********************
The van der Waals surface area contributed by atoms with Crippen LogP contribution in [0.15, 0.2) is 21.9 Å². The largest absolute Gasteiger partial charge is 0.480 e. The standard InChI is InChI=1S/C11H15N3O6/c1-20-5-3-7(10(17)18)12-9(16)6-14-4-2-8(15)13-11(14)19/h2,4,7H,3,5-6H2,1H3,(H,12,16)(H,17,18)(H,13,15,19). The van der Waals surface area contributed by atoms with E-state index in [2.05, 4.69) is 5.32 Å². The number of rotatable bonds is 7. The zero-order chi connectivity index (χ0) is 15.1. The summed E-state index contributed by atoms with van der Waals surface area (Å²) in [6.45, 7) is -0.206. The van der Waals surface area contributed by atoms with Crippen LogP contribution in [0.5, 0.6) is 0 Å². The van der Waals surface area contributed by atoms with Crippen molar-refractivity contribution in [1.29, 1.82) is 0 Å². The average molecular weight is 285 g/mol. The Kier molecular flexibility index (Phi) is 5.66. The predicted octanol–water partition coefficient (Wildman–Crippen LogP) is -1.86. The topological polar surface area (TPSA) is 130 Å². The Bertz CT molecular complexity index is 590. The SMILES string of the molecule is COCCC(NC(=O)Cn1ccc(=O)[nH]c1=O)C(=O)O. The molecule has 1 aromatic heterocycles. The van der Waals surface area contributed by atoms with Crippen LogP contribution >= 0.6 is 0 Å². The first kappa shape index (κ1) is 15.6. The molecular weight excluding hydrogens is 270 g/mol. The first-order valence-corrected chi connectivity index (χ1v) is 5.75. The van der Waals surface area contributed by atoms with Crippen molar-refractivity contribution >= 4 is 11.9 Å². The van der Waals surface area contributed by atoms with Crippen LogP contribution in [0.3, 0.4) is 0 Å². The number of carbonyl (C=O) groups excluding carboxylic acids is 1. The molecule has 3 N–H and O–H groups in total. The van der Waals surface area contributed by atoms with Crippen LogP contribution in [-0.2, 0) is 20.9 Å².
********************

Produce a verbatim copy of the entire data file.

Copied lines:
The van der Waals surface area contributed by atoms with Crippen LogP contribution in [0.15, 0.2) is 21.9 Å². The largest absolute Gasteiger partial charge is 0.480 e. The standard InChI is InChI=1S/C11H15N3O6/c1-20-5-3-7(10(17)18)12-9(16)6-14-4-2-8(15)13-11(14)19/h2,4,7H,3,5-6H2,1H3,(H,12,16)(H,17,18)(H,13,15,19). The van der Waals surface area contributed by atoms with E-state index in [2.05, 4.69) is 5.32 Å². The number of rotatable bonds is 7. The zero-order chi connectivity index (χ0) is 15.1. The summed E-state index contributed by atoms with van der Waals surface area (Å²) in [6.45, 7) is -0.206. The van der Waals surface area contributed by atoms with Crippen LogP contribution in [0.5, 0.6) is 0 Å². The van der Waals surface area contributed by atoms with Crippen molar-refractivity contribution in [1.29, 1.82) is 0 Å². The average molecular weight is 285 g/mol. The Kier molecular flexibility index (Phi) is 5.66. The predicted octanol–water partition coefficient (Wildman–Crippen LogP) is -1.86. The topological polar surface area (TPSA) is 130 Å². The Bertz CT molecular complexity index is 590. The SMILES string of the molecule is COCCC(NC(=O)Cn1ccc(=O)[nH]c1=O)C(=O)O. The molecule has 1 aromatic heterocycles. The van der Waals surface area contributed by atoms with Crippen LogP contribution >= 0.6 is 0 Å². The first kappa shape index (κ1) is 15.6. The molecular weight excluding hydrogens is 270 g/mol. The first-order valence-corrected chi connectivity index (χ1v) is 5.75. The van der Waals surface area contributed by atoms with Crippen molar-refractivity contribution >= 4 is 11.9 Å². The van der Waals surface area contributed by atoms with Crippen LogP contribution in [0.3, 0.4) is 0 Å². The number of carbonyl (C=O) groups excluding carboxylic acids is 1. The molecule has 3 N–H and O–H groups in total. The van der Waals surface area contributed by atoms with Crippen LogP contribution in [-0.2, 0) is 20.9 Å².